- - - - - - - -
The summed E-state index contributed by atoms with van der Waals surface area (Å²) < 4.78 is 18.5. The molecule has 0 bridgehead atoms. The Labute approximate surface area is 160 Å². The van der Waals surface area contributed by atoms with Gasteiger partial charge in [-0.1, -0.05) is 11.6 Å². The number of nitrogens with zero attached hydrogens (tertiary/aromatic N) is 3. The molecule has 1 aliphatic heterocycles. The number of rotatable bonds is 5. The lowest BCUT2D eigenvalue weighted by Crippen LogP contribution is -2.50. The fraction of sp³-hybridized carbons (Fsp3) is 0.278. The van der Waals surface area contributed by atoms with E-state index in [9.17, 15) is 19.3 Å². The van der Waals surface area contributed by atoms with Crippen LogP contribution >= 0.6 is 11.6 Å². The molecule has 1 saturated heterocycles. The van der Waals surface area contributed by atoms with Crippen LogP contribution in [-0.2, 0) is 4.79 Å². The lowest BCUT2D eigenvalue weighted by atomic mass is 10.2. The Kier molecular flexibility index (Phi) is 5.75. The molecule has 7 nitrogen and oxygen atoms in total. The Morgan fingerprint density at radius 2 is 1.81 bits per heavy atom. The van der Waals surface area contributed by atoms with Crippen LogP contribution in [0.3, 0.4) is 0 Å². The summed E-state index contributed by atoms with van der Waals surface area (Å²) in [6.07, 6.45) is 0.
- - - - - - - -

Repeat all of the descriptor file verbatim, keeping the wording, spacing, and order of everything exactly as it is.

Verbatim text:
The summed E-state index contributed by atoms with van der Waals surface area (Å²) < 4.78 is 18.5. The molecule has 0 bridgehead atoms. The Labute approximate surface area is 160 Å². The van der Waals surface area contributed by atoms with Gasteiger partial charge in [-0.1, -0.05) is 11.6 Å². The number of nitrogens with zero attached hydrogens (tertiary/aromatic N) is 3. The molecule has 1 aliphatic heterocycles. The number of rotatable bonds is 5. The lowest BCUT2D eigenvalue weighted by Crippen LogP contribution is -2.50. The fraction of sp³-hybridized carbons (Fsp3) is 0.278. The van der Waals surface area contributed by atoms with E-state index in [9.17, 15) is 19.3 Å². The van der Waals surface area contributed by atoms with Crippen LogP contribution >= 0.6 is 11.6 Å². The molecule has 1 saturated heterocycles. The van der Waals surface area contributed by atoms with Crippen LogP contribution in [-0.2, 0) is 4.79 Å². The lowest BCUT2D eigenvalue weighted by atomic mass is 10.2. The Kier molecular flexibility index (Phi) is 5.75. The molecule has 7 nitrogen and oxygen atoms in total. The Morgan fingerprint density at radius 2 is 1.81 bits per heavy atom. The van der Waals surface area contributed by atoms with Crippen LogP contribution in [0.3, 0.4) is 0 Å². The summed E-state index contributed by atoms with van der Waals surface area (Å²) in [6.07, 6.45) is 0.